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Chapter I

The Lady Who Was Turning To Stone


Disaster often overtakes us like a cat that steals upon its prey. For Florence Evans, 29, 

organist and choir director for the Toddesville Methodist Church on that chill November evening in 

1937, the cat was about to spring.

She paused as she started up the church steps. There were only three of them, and yet her 

knees seemed to buckle a little and there was a strange shortness of breath accompanied by 

profuse perspiration in the palms of her hands. "I must be coming down with the flu again," she 


thought and swung the heavy door open with an effort.

Sunday's service was an ordeal for her. She was hardly able to play the hymns, the special 

anthem seemed to her to drag interminably, and the postlude was agony. At the end of the service 

she was aching throughout her body, perspiring, and near collapse. She managed to get herself 

out to her parents' Ford parked at the side of the church, and there she stayed until they came out 

to find her.


They rushed her home to the little house on Maple Street and put her to bed. She was so 

hot inside, she complained. And she wanted some aspirin!

After a day, when she was still in bed and had not improved, Dr. Harold Maddox was called 

in. He was certain, he said, that Florence had the flu. "Let her drink plenty of liquids, keep her in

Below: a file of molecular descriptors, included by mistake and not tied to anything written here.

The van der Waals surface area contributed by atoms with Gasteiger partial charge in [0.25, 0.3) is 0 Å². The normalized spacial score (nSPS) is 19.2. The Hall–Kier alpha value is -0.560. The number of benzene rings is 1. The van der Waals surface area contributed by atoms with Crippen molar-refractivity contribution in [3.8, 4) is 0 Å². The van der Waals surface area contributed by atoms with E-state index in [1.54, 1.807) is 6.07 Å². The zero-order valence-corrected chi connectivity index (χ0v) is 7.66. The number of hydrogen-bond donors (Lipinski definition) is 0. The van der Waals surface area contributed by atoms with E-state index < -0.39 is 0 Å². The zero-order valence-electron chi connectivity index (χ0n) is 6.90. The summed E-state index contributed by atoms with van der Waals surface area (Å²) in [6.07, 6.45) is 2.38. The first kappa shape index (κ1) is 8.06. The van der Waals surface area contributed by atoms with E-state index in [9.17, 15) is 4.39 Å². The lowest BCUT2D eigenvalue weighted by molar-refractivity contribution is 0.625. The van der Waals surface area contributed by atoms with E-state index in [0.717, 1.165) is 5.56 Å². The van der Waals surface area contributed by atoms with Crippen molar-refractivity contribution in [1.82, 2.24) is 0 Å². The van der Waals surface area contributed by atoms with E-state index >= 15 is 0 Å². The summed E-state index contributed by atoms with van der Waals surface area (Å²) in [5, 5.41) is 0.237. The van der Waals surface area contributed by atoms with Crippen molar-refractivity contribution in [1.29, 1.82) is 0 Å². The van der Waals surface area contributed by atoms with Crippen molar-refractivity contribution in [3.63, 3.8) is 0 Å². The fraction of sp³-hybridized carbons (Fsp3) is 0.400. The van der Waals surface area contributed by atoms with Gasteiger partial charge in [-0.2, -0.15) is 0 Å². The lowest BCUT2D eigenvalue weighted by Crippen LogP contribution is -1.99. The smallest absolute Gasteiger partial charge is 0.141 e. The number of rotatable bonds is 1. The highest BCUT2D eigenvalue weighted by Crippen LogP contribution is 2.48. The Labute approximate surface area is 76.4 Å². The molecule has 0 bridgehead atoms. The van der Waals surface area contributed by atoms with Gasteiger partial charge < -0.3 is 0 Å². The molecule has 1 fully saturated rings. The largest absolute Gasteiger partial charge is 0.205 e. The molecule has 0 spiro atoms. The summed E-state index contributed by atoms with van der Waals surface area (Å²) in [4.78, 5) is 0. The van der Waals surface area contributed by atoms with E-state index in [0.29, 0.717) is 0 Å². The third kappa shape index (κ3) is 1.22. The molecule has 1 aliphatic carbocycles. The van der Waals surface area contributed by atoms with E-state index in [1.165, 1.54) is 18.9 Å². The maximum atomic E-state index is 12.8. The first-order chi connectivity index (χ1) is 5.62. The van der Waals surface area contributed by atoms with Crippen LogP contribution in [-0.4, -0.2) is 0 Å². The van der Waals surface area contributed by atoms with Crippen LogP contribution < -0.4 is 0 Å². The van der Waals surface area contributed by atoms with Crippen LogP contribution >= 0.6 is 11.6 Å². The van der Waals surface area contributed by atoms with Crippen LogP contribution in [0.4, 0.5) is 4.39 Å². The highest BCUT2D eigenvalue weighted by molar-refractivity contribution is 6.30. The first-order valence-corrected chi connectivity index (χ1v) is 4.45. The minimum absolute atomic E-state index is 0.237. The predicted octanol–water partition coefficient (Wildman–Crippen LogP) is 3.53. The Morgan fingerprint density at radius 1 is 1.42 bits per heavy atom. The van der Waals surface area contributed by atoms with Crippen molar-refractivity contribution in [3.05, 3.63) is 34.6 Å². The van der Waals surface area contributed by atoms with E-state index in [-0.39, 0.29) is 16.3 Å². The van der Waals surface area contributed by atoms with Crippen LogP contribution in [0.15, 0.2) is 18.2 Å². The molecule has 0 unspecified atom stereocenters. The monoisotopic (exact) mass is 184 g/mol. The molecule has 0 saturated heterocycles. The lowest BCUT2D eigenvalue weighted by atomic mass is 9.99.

bed, and have her take the medicine I'll send around."


Every day she tried to get up; but the unrelenting ache engulfed her now, and she would 

fall back exhausted into bed.

Christmas came and went, and still she grew no better. Ten days before Christmas, she 

noticed an odd hardening of the flesh on her hips. "It's because I'm lying around so much," she 

thought. "I'm getting bedsores."

But the hardening grew worse. One day, she found that her flesh was hard throughout her 


body from her hips down to her knees.

By now, she had been examined by three doctors, all of whom were baffled by her 

symptoms.

Like a fresh breeze was her Aunt Stacy who lived in another town close by and who was 

her mother's sister. She was a tall, independent-minded soul who had married rather late in life 


and was not at all apologetic about it. Now she came swooping in upon the scene with a firm 

hand.

"Cara," said Aunt Stacy to her mother, "you are to get some sleep. You will let me make 

some of the decisions, and you are to let me help you with the housework. And, of course, I can











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